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2013 Winter Issue 5 (February 15, 2013)

Compromise and Dysfunction in Washington: Thoughts on Convo

February 15, 2013
By Sam Feigenbaum

I found Convo disappointing. The speaker seemed particularly compelling. The posters in Sayles advertised: David Gergen, adviser to four presidents. And given the larger than usual Convo audience, lots of Carleton students thought along the same lines as me. This was one Convo to crawl out of bed for.

Gergen, however, gave a tired talk. He tasked himself with explaining why politics in Washington have grown so dysfunctional. This, in my eyes, was the high point of the Convo. The topic was pertinent and important. But then, Gergen, perhaps worn out from the lecture circuit (which he alluded to on numerous occasions), waded into a mush of name-dropping, joke telling, and political truisms.

First, he compared Steve Poskanzer to Mahatma Gandhi for their shared devotion to listening before acting. This may be one of the more ludicrous comparisons I have ever heard. Last time I checked our President, nice as he is, has yet to forswear material possessions or lead an independence movement.

Next, Gergen explained in some depth his relationship to Allen Simpson, former Wyoming Congressman and co-chair of the Simpson-Bowles debt commission. In case you didn’t know that, Gergen made sure to explain Simpson’s eminence; Gergen also ensured us all the awareness that he was good friend with Simpson. They both taught at Kennedy School of Government. And what an honor it was to hold a professorship at such an esteemed institution.

All this was forgivable though, even somewhat amusing. Gergen’s spoke with an easy, slightly Southern drawl. One of those accents that make you sit just a little more comfortably, content just to listen to the sound of words, more or less irrespective of their content.

At this point, Gergen was ready to diagnose the ills of Washington. The problem, you see, was that we’d lost our ability to compromise. We’d put party before country. What mattered now was the winning the next election cycle, not the betterment of America. If only we could rekindle that conciliatory spirit of years past. When Ronald Reagan and Tip O’Neill fought like hell during the day, then shared drinks in the evening. When Presidents were military men whose service taught them that America always came first. When America came together to solve big problems.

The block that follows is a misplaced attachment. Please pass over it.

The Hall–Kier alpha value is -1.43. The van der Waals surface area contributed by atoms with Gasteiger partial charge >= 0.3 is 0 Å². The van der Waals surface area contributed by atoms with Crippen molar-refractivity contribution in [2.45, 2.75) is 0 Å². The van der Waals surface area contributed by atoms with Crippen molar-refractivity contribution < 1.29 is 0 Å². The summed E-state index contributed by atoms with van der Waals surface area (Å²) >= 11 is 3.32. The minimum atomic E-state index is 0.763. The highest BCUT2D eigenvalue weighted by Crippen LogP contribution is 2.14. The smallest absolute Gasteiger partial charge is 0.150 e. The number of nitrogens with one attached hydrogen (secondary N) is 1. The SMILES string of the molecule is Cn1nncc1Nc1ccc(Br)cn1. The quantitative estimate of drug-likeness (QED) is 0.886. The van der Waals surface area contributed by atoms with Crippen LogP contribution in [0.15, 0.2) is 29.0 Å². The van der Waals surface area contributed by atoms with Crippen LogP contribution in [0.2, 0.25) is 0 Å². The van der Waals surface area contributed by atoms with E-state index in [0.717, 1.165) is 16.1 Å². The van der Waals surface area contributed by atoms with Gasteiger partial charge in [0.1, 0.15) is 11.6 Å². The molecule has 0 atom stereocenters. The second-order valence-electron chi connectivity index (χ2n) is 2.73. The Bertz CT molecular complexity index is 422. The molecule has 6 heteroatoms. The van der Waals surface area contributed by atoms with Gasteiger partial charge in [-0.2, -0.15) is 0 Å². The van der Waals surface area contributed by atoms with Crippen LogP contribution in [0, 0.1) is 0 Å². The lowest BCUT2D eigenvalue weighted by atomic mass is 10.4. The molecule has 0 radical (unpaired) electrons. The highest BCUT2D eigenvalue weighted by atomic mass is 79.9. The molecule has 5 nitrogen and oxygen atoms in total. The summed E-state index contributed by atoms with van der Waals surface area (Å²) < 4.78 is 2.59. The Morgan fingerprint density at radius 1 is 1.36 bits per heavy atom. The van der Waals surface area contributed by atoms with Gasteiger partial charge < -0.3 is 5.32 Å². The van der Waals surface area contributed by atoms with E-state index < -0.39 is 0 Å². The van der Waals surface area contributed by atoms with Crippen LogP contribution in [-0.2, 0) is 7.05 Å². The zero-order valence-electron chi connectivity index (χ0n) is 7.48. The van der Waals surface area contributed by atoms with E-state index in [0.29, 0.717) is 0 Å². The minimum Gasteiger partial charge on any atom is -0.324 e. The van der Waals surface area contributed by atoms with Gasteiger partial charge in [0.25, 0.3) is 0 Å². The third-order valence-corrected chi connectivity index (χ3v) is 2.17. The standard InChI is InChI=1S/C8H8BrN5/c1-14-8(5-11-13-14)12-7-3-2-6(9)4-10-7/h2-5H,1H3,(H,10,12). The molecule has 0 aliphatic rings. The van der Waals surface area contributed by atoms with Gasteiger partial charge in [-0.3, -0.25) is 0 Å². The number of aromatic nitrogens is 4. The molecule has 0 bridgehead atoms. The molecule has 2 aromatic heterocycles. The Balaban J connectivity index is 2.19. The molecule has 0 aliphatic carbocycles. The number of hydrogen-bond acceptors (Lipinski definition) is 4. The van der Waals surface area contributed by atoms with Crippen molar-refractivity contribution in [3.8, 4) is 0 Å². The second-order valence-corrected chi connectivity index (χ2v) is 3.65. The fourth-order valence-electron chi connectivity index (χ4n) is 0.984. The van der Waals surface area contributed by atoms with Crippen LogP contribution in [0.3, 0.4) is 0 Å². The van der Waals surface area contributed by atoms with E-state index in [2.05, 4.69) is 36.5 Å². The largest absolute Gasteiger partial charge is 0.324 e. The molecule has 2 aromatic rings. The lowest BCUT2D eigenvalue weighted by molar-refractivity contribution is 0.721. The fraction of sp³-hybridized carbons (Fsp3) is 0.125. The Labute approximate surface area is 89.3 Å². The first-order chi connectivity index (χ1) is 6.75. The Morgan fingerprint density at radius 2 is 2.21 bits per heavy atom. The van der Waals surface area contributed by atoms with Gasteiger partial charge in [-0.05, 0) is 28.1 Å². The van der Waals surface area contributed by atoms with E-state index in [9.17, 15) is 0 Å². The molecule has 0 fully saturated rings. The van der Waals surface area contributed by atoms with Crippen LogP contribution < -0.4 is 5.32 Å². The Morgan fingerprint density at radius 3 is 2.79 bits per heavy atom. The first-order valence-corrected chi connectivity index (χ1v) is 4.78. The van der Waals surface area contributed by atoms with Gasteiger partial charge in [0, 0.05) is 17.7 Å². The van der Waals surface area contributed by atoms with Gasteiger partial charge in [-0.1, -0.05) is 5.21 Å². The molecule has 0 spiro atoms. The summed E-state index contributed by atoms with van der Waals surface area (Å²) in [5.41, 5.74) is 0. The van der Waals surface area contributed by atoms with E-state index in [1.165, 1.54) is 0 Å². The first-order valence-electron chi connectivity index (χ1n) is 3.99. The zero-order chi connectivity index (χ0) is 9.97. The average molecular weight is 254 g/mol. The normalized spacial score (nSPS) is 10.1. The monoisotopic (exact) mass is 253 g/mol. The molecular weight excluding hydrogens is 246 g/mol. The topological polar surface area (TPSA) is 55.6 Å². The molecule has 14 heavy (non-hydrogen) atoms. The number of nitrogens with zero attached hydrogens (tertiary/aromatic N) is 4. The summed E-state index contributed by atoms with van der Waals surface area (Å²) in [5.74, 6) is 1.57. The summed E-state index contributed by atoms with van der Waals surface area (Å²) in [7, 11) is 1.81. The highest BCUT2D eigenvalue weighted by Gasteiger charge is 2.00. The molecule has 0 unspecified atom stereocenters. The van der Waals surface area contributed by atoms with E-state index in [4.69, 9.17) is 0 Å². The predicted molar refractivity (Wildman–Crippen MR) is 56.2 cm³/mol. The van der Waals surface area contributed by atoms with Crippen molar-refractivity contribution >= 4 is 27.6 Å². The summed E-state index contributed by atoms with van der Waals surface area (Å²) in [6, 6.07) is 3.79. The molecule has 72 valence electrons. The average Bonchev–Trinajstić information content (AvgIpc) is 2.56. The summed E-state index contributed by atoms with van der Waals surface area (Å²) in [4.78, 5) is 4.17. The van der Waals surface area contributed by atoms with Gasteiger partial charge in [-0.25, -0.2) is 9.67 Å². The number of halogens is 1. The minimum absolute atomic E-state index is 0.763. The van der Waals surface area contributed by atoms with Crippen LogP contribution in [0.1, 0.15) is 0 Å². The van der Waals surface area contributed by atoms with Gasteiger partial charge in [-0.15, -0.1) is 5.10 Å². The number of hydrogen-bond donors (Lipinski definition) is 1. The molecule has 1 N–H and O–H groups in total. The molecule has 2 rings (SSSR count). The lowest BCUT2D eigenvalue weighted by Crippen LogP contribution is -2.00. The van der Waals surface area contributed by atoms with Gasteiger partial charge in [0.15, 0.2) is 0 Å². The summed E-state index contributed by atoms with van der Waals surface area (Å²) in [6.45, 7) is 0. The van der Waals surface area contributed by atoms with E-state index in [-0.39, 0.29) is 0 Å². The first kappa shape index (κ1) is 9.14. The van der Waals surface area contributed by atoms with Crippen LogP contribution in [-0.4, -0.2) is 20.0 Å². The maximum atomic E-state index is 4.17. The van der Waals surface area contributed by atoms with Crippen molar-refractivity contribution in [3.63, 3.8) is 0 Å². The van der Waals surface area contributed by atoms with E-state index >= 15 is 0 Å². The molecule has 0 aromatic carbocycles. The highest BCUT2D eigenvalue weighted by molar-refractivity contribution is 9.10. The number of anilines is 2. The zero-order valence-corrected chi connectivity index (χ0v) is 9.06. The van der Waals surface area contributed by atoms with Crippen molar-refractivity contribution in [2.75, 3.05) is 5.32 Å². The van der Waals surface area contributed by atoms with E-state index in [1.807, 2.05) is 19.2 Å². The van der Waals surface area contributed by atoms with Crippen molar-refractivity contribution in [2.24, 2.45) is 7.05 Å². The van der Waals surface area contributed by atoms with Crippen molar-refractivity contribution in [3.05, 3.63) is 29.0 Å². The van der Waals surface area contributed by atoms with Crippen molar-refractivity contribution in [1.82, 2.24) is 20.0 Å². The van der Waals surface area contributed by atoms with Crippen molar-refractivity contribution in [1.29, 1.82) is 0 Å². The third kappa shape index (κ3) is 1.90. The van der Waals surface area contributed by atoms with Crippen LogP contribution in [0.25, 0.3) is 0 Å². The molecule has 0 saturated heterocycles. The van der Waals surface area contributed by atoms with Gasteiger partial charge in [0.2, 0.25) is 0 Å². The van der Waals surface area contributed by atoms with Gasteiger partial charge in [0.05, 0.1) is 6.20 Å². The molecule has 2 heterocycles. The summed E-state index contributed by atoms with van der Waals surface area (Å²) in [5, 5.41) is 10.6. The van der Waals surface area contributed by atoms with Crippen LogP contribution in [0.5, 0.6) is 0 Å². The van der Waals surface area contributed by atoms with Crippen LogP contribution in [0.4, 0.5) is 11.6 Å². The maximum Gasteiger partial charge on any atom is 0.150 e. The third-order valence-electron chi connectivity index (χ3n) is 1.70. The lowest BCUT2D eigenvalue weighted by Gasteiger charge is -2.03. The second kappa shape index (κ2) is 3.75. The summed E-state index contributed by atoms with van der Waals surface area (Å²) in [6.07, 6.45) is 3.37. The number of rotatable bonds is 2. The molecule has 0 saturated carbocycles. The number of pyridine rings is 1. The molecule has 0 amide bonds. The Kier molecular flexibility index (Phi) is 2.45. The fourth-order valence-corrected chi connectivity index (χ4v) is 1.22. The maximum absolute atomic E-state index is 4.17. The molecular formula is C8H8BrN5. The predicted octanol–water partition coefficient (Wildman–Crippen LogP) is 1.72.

What a glossy history! Has Gergen forgotten that the Civil Rights agenda deeply divided the country, rendering the South off limits to most Democrats even today? Has Gergen forgotten that his first Presidential boss, Richard Nixon, came to office on the coattails of a Southern Strategy capitalizing on the racist fears of middle-class Southerners and left office declaring himself, as President, immune to the law?

Beyond that, I totally reject the notion that America’s problem is that public servants of today are wanting in patriotism. Unless I’ve got it very, very wrong, politicians become politicians because they want to work to better their country’s future. America still comes first. The problem is that our politicians, like us as American citizens, have deeply divided visions of America’s future. Institutions like Carleton may recoil in horror after a mass shooting like Newtown, but when the President calls even for modest gun control measures as a result, gun sales skyrocket across the nation. Compromise becomes difficult when politicians are so divided that they can find no common ground, no matter how patriotic they are on both sides of the aisle.

Before I totally put Gergen out to pasture, he did hit on at least one noteworthy point. Liberals have gotten more liberal and conservatives more conservative in recent years. Gergen suggests that this is because public servants now put party before country. I tend to think its because the country really is splitting in two politically.

The process by which we elect our public officials surely doesn’t help, though. In Presidential elections, primary season ensures that successful candidates must cater to the party faithful, rather than take a more moderate tack. And in Congress, partisan redistricting trickery in state capitals means that fewer and fewer seats are truly up for grabs. Most districts now bleed deep blue or deep red. Not surprisingly, the Congressmen elected to represent these districts hold views similar to those of their constituents. So if you want to see a more moderate Congress, I’d say take up the cause of non-partisan redistricting reform. Or get the parties to scrap the primary season. (Cue lots of shouting and screaming from Iowa and New Hampshire.)

Gergen, however, never mentioned redistricting reform. And while he bemoaned the nature of primary season, he didn’t offer any ideas as to changing it. Instead, he assured us that he was hopeful for America’s future because our generation took most seriously the call of service to our country (did you know how many kids applied to Teach for America?!) and so did the troops returning home.

I guess that’s that. If you want to see America return to greatness just wait for us to come of age. As Gergen sees it, we’ll take charge and all will be well. As seduced as I am by the notion that our generation possesses special restorative and transformative powers, I’m skeptical.

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